[updated with Adm. Greenert comment] WASHINGTON: While the Navy pivots to the Pacific, the Coast Guard has got their northern flank: the once icebound but now rapidly opening waters of the Arctic Ocean, with its new opportunities for oil, gas, and trade through the fabled Northwest Passage. For the chronically underfunded and “oversubscribed” service, however, the… Keep reading →
By Robbin Laird and Ed Timperlake The Chinese, who have been shoving their neighbors around with considerable panache over the last year, upped the ante yesterday with a claim in the official People’s Daily — not yet disavowed by the government — that the PRC may have a claim to Okinawa and others of the… Keep reading →
CAPITOL HILL: Navy Secretary Ray Mabus talked up the controversial Littoral Combat Ship days before departing for Asia to visit the first LCS, USS Freedom, which recently arrived in Singapore (sporting a sniffy camo paint job). Freedom has been bedeviled by cost overruns, delays, and manufacturing defects, with a new problem, seawater contamination in lubricant fluid, arising on its trans-Pacific trip. But the bigger picture Mabus said, is how this new class of small and nimble ship will cooperate with foreign partners to keep the peace in the volatile South China Sea and the strategic Strait of Malacca.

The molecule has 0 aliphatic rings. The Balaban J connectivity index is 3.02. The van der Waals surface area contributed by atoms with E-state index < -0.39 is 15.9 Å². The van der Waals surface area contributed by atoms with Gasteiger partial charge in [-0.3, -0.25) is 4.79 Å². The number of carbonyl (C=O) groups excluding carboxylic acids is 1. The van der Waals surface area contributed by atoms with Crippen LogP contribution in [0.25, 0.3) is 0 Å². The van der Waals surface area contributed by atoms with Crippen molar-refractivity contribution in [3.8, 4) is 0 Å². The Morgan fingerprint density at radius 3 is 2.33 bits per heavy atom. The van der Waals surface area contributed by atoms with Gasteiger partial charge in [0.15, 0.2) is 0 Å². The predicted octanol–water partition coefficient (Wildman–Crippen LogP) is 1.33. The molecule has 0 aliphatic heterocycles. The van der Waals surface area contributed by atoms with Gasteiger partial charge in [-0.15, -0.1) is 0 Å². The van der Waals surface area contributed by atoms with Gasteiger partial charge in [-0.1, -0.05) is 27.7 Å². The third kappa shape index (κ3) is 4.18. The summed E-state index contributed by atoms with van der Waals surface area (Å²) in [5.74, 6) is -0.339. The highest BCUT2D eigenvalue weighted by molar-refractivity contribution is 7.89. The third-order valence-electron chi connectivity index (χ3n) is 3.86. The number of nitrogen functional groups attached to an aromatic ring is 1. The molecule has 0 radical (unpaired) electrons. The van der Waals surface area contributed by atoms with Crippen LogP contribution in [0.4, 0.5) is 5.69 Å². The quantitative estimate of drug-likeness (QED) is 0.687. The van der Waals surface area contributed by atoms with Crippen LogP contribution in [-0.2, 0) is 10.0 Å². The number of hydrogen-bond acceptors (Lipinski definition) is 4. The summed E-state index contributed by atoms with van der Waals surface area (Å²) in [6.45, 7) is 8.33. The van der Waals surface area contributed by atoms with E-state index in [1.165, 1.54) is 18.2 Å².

“Freedom is the first of its class, and it was built as an experimental ship, and every first of the class has some issues,” Mabus said of the seawater contamination, speaking to reporters after a Friday speech on energy security hosted by the Truman National Security Project. “One of the reasons we sent Freedom forward on deployment was to see what those issues were.” Keep reading →
WASHINGTON: America’s commandos have been darlings of the Congress, Pentagon, and the media since 9/11. Now, as Special Operations Forces reorient from Iraq and Afghanistan to lower-profile missions worldwide in places like Mali, they will need new sources of funding and new legal authorities — changes that may rub both Congress and the four armed services the wrong way.